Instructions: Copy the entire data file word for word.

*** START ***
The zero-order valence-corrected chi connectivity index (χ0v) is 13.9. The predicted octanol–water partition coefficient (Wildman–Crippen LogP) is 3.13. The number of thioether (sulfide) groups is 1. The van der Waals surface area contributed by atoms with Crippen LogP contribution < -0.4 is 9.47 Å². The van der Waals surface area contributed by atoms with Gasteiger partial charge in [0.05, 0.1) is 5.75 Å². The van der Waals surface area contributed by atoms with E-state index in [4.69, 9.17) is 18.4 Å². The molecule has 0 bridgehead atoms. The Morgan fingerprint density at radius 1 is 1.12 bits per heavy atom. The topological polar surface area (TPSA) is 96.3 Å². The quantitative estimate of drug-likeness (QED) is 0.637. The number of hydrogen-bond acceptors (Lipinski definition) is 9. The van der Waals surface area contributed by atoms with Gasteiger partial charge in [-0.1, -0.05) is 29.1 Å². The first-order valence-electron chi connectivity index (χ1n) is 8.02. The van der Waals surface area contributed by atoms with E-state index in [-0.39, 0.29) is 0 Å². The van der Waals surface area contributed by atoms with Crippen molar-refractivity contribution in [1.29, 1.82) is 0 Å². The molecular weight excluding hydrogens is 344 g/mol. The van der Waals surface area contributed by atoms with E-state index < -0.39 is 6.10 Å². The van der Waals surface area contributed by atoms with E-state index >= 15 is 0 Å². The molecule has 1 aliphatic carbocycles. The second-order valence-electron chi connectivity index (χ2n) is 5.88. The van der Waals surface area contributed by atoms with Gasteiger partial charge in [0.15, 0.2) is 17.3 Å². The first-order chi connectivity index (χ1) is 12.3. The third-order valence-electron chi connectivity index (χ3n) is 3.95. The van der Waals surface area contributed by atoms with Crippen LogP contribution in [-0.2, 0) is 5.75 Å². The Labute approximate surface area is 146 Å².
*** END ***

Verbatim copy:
The zero-order valence-corrected chi connectivity index (χ0v) is 13.9. The predicted octanol–water partition coefficient (Wildman–Crippen LogP) is 3.13. The number of thioether (sulfide) groups is 1. The van der Waals surface area contributed by atoms with Crippen LogP contribution < -0.4 is 9.47 Å². The van der Waals surface area contributed by atoms with Gasteiger partial charge in [0.05, 0.1) is 5.75 Å². The van der Waals surface area contributed by atoms with E-state index in [4.69, 9.17) is 18.4 Å². The molecule has 0 bridgehead atoms. The Morgan fingerprint density at radius 1 is 1.12 bits per heavy atom. The topological polar surface area (TPSA) is 96.3 Å². The quantitative estimate of drug-likeness (QED) is 0.637. The number of hydrogen-bond acceptors (Lipinski definition) is 9. The van der Waals surface area contributed by atoms with Gasteiger partial charge in [-0.1, -0.05) is 29.1 Å². The first-order valence-electron chi connectivity index (χ1n) is 8.02. The van der Waals surface area contributed by atoms with E-state index in [-0.39, 0.29) is 0 Å². The van der Waals surface area contributed by atoms with Crippen molar-refractivity contribution in [1.29, 1.82) is 0 Å². The molecular weight excluding hydrogens is 344 g/mol. The van der Waals surface area contributed by atoms with E-state index < -0.39 is 6.10 Å². The van der Waals surface area contributed by atoms with E-state index >= 15 is 0 Å². The molecule has 1 aliphatic carbocycles. The second-order valence-electron chi connectivity index (χ2n) is 5.88. The van der Waals surface area contributed by atoms with Gasteiger partial charge in [0.15, 0.2) is 17.3 Å². The first-order chi connectivity index (χ1) is 12.3. The third-order valence-electron chi connectivity index (χ3n) is 3.95. The van der Waals surface area contributed by atoms with Crippen LogP contribution in [-0.2, 0) is 5.75 Å². The Labute approximate surface area is 146 Å².